Federal laws are hampering state attempts to reduce the number of people who lack health coverage, according to Kansas Insurance commissioner Sandy Praeger.
The Employee Retirement Income Security Act keeps states from collecting data from self-insured employers, and states cannot involved the self-insured employers in any new state programs, Praeger said here at a meeting organization by the National Association of Health Underwriters, Arlington, Va.
“Any of the things we would like to try at the state level, we are pre-empted by ERISA,” Praeger said.
Praeger is the president elect of the National Association of Insurance Commissioners, Kansas City, Mo.
The NAIC recently surveyed its members to determine how much of a problem preemption is.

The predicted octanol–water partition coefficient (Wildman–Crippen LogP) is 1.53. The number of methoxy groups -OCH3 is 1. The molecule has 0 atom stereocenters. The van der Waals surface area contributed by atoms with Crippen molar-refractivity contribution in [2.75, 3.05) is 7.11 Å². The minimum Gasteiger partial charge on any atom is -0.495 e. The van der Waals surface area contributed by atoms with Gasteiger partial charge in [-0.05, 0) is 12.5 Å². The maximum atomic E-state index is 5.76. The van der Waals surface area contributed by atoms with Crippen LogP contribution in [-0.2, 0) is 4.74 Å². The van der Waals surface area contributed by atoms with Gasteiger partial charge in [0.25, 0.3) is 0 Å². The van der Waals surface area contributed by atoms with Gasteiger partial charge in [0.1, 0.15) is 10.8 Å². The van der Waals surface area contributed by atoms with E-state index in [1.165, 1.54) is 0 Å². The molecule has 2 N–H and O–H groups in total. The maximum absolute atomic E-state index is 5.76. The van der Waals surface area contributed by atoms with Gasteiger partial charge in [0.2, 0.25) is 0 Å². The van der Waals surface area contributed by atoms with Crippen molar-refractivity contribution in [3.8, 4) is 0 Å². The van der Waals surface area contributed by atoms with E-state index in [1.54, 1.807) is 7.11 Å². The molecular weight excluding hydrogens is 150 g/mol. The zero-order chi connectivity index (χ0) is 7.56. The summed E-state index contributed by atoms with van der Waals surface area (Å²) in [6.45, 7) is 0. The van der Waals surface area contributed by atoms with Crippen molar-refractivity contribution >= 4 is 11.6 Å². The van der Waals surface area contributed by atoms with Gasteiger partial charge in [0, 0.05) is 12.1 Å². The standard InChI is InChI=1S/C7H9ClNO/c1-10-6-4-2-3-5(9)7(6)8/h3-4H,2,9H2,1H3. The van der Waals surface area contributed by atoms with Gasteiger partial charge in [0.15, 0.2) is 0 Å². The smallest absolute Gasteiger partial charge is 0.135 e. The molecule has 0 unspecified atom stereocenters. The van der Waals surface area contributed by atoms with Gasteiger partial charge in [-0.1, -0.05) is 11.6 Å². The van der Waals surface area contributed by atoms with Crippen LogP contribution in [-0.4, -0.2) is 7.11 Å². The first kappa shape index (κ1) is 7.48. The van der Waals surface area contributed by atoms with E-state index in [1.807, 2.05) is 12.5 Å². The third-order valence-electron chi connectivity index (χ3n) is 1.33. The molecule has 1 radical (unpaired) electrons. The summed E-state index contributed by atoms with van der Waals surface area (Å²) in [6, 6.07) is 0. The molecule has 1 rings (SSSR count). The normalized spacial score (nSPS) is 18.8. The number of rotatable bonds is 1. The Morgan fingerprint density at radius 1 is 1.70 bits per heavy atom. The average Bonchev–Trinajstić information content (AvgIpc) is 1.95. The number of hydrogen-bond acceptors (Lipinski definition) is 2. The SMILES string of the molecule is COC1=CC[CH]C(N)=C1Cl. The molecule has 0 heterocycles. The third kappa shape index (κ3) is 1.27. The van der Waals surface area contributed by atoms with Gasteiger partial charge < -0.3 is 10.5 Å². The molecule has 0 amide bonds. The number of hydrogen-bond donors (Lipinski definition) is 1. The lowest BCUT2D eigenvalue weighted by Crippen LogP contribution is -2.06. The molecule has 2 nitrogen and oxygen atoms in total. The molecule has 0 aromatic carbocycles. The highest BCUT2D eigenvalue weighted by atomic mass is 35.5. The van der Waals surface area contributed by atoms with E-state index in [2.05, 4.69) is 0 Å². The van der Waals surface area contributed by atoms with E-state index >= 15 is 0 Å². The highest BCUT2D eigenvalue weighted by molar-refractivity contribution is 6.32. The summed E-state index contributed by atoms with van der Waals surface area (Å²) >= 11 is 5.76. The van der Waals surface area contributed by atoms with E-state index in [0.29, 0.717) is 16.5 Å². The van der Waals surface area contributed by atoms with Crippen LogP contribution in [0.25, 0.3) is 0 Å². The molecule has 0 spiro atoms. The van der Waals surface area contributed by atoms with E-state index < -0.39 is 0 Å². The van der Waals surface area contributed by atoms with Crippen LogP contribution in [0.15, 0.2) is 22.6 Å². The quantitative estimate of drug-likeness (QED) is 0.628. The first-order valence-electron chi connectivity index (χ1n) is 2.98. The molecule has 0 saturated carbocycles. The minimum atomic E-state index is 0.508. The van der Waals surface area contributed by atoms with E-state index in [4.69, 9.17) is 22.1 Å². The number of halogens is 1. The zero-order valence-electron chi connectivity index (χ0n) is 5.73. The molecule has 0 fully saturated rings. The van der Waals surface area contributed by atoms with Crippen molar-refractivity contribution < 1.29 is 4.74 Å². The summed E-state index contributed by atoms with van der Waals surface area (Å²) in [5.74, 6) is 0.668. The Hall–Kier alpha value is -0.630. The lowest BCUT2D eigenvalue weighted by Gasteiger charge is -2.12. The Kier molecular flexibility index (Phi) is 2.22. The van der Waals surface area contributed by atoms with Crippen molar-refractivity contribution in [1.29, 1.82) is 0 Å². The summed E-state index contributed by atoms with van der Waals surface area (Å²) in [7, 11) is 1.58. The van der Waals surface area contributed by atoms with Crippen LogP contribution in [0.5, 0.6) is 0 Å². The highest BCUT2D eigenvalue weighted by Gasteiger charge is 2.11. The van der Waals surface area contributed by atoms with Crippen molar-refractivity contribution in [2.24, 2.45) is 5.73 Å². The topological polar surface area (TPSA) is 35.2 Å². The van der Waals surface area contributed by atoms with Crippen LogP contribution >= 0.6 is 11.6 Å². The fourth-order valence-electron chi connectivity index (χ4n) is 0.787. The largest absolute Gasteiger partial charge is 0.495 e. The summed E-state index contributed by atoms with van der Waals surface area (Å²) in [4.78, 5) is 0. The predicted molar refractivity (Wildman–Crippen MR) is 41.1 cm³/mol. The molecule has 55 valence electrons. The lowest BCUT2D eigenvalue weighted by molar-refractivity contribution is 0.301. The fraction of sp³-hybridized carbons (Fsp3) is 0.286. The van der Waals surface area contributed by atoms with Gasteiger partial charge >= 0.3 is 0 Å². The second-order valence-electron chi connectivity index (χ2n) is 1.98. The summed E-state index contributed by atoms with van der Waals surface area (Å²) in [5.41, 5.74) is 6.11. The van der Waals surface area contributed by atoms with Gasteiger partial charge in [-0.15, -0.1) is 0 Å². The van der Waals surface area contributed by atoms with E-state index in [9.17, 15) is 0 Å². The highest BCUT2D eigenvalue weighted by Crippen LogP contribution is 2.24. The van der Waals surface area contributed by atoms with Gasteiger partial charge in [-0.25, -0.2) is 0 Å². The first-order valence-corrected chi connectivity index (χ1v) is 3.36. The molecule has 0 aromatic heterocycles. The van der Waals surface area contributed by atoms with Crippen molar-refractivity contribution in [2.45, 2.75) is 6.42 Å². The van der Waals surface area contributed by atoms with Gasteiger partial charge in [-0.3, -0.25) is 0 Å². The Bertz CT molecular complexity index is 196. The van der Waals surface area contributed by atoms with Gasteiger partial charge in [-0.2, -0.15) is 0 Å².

Participants reported about 20 different areas in which ERISA had impeded state efforts, Praeger said.
Ohio, for example, reported that it had to depend on a nonprofit group to get data concerning self-insured entities, and Vermont expects to have trouble enforcing a new law that would permit it to get claims data from any health insurer, including a self-insured employer plan, Praeger said.
But members of Congress seem open to the idea of easing the preemptions, Praeger said.